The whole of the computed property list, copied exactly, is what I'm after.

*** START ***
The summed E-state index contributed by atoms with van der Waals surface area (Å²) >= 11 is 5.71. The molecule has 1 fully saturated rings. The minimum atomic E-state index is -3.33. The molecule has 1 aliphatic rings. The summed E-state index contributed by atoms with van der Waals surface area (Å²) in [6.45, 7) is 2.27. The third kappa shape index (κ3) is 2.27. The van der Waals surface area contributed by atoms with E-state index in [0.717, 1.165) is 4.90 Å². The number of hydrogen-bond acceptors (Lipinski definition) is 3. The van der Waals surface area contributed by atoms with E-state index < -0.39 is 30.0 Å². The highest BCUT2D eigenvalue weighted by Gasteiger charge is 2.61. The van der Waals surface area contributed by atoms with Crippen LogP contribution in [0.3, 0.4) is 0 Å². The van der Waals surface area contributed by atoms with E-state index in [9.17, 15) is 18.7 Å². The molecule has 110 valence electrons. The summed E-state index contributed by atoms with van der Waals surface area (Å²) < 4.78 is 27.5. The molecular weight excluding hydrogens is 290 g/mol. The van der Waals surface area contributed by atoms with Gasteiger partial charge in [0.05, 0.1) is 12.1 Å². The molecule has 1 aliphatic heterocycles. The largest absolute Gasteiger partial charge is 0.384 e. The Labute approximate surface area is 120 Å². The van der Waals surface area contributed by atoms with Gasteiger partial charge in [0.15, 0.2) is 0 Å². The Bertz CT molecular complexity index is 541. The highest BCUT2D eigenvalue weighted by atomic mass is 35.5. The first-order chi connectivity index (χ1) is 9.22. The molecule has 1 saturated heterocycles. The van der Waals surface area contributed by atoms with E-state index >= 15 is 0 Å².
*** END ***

The summed E-state index contributed by atoms with van der Waals surface area (Å²) >= 11 is 5.71. The molecule has 1 fully saturated rings. The minimum atomic E-state index is -3.33. The molecule has 1 aliphatic rings. The summed E-state index contributed by atoms with van der Waals surface area (Å²) in [6.45, 7) is 2.27. The third kappa shape index (κ3) is 2.27. The van der Waals surface area contributed by atoms with E-state index in [0.717, 1.165) is 4.90 Å². The number of hydrogen-bond acceptors (Lipinski definition) is 3. The van der Waals surface area contributed by atoms with E-state index < -0.39 is 30.0 Å². The highest BCUT2D eigenvalue weighted by Gasteiger charge is 2.61. The van der Waals surface area contributed by atoms with Crippen LogP contribution in [0.3, 0.4) is 0 Å². The van der Waals surface area contributed by atoms with E-state index in [9.17, 15) is 18.7 Å². The molecule has 110 valence electrons. The summed E-state index contributed by atoms with van der Waals surface area (Å²) < 4.78 is 27.5. The molecular weight excluding hydrogens is 290 g/mol. The van der Waals surface area contributed by atoms with Gasteiger partial charge in [0.05, 0.1) is 12.1 Å². The molecule has 1 aliphatic heterocycles. The largest absolute Gasteiger partial charge is 0.384 e. The Labute approximate surface area is 120 Å². The van der Waals surface area contributed by atoms with Gasteiger partial charge in [0.15, 0.2) is 0 Å². The Bertz CT molecular complexity index is 541. The highest BCUT2D eigenvalue weighted by atomic mass is 35.5. The first-order chi connectivity index (χ1) is 9.22. The molecule has 1 saturated heterocycles. The van der Waals surface area contributed by atoms with E-state index >= 15 is 0 Å².